Attorney Malpractice

July 24th, 2019 by Rieders Travis in Attorney Malpractice

The Catastrophe of Infections in American Hospitals People go to hospitals and medical facilities to get well, but all too often they wind up getting sicker or even dying from infections acquired at these very facilities. In fact, the Centers for Disease Control and Prevention (CDC) estimates that 1.7 million cases of infection will contribute to more than 90,000 deaths annually at United States hospitals. Preventable medical infections are one of the greatest causes of sickness and death in the United States. If infections drop to manageable levels, the cost of healthcare insurance would be dramatically lower. It has been shown that many infections can be prevented if healthcare professionals are careful and follow guidelines. For example, one big source of infection is blood stream infections (CLABSIs), which are caused when central lines that deliver medications directly into the blood vessels near the heart become contaminated. Experiments have shown that CLABSIs can be prevented if healthcare workers follow guidelines for careful and sterile central-line insertions and maintenance. At Johns Hopkins Hospital in Maryland, a program has been instituted with the goal of eliminating all CLABSIs. The hospital has come up with a specific central-line insertion checklist…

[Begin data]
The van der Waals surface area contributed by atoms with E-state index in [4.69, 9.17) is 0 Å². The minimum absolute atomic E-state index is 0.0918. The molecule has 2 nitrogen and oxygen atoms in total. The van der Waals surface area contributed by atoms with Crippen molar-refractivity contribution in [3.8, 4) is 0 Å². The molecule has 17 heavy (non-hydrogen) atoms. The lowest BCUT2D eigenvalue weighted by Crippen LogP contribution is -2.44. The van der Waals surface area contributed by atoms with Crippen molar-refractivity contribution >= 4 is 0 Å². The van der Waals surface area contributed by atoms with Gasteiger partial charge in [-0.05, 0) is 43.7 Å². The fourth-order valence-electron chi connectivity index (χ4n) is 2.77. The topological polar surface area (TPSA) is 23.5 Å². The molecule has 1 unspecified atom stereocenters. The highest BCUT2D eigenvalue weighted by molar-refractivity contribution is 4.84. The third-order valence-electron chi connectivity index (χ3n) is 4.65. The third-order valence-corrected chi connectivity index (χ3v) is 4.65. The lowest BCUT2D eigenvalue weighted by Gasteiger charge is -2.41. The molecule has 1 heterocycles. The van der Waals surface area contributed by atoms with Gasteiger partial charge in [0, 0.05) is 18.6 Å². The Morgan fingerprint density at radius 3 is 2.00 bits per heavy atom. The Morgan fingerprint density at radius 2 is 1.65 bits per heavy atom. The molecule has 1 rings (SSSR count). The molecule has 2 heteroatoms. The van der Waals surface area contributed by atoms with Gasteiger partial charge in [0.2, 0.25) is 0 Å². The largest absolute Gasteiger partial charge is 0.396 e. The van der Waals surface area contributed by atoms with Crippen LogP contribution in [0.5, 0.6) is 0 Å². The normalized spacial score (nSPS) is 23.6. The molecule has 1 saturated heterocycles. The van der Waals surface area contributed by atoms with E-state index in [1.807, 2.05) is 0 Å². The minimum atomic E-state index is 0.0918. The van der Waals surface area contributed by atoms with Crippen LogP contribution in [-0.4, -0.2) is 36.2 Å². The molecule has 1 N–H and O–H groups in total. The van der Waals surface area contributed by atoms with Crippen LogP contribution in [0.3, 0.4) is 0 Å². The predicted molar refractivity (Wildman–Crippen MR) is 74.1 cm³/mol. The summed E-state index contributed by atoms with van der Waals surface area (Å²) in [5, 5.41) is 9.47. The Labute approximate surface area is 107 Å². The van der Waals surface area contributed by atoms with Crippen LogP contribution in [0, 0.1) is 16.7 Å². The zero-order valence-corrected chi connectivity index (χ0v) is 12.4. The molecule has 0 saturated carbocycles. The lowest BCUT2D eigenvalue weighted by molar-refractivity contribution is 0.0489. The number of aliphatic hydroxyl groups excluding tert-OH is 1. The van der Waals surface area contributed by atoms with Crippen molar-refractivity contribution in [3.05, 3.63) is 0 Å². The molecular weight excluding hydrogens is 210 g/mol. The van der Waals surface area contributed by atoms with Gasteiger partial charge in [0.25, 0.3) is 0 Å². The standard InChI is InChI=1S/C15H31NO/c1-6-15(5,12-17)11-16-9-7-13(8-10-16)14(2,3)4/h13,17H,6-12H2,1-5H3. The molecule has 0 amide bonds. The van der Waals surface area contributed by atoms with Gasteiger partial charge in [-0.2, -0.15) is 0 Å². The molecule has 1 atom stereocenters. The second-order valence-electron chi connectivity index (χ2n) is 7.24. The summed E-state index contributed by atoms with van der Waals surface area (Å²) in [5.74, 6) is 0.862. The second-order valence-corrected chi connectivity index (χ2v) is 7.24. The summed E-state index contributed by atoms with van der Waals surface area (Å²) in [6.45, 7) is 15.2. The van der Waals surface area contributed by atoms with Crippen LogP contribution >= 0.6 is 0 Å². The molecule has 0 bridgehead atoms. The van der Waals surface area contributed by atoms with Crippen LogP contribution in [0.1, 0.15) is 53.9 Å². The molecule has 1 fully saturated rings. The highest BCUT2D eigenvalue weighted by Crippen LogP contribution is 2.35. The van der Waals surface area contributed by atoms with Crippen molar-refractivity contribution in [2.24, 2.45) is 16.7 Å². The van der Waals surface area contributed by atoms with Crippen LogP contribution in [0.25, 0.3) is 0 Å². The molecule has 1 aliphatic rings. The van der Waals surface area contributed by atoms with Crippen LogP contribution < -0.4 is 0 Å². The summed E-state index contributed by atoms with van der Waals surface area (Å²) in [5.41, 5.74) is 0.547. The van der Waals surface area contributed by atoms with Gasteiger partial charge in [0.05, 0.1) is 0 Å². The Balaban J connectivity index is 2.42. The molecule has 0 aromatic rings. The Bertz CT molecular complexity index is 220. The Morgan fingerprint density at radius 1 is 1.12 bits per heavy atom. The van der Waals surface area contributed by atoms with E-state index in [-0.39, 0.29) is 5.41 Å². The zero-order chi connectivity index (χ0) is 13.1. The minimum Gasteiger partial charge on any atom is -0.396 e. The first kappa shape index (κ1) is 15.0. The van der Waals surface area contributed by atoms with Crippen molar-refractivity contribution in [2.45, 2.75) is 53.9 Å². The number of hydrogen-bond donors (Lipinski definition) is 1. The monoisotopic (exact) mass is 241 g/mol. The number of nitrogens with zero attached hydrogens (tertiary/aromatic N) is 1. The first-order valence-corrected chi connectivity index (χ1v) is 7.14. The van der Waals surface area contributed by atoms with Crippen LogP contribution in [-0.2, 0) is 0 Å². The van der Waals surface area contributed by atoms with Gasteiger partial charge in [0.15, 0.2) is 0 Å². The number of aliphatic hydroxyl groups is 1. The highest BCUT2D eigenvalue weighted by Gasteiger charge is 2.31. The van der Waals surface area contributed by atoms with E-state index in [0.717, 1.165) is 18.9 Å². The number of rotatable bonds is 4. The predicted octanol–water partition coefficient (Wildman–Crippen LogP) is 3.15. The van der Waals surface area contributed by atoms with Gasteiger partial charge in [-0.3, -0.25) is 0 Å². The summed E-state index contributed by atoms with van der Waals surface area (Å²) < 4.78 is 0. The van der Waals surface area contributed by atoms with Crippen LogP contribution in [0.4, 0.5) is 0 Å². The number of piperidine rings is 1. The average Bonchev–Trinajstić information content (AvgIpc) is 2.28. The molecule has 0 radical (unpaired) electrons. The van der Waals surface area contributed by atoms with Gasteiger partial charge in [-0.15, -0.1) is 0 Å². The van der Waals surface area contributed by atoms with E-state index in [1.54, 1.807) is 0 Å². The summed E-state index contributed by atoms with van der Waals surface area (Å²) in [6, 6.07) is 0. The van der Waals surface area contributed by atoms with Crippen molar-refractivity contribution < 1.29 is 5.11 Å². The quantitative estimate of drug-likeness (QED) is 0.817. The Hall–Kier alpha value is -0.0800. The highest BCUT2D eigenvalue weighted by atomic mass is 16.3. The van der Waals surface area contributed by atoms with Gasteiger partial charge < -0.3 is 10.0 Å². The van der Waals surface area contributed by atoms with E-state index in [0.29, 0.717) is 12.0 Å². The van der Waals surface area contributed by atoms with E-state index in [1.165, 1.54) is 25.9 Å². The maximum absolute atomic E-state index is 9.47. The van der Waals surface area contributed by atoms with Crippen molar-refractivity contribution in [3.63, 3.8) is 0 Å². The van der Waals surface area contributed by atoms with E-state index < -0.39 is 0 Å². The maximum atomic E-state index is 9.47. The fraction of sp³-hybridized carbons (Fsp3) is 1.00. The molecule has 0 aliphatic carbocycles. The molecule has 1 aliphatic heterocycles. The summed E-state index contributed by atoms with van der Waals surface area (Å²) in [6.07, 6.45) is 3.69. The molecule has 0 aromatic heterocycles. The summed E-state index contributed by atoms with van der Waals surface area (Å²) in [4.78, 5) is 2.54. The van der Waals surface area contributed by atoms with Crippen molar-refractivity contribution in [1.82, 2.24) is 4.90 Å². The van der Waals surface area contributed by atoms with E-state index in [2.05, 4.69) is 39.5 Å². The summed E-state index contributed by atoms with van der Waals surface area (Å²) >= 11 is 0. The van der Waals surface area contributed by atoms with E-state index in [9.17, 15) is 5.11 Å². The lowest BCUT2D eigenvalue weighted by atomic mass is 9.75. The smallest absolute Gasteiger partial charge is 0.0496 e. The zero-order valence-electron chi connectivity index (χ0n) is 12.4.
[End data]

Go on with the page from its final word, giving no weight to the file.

Wrongful Death

July 23rd, 2019 by Rieders Travis in Wrongful Death

Fewer Patients, Better Care? Proposed Bill Seeks to Limit Patient-to-Nurse Ratio. Seriously ill patients in hospitals depend on competent nursing care when needed; but when there is a shortage of nurses and they are overworked and exhausted, the result is risk to patient safety and their lives. To prevent these problems, there is now a proposed Congressional bill, House Bill 867, that would limit the number of patients Pennsylvania nurses can care for at one time. The bill bases the nurse-to-patient ratio on the type of hospital unit, with a 1:2 or fewer ratio proposed for intensive care units and a 1:4 or fewer ratio for emergency departments. Advocates of the bill cite the ratio mandate already in California, which has proven to be cost-effective, produce better health outcomes and create openings for job-seeking nurses.   The hospital industry opposes the legislation, arguing that there is not enough research to support it, there are not enough nurses to meet the lower ratio, and that staffing mandates would force facilities to close. Nurses disagree and have appealed to the House committee, saying that having too many patients leads to making mistakes and giving…

Workers Compensation

July 23rd, 2019 by Rieders Travis in Workers' Compensation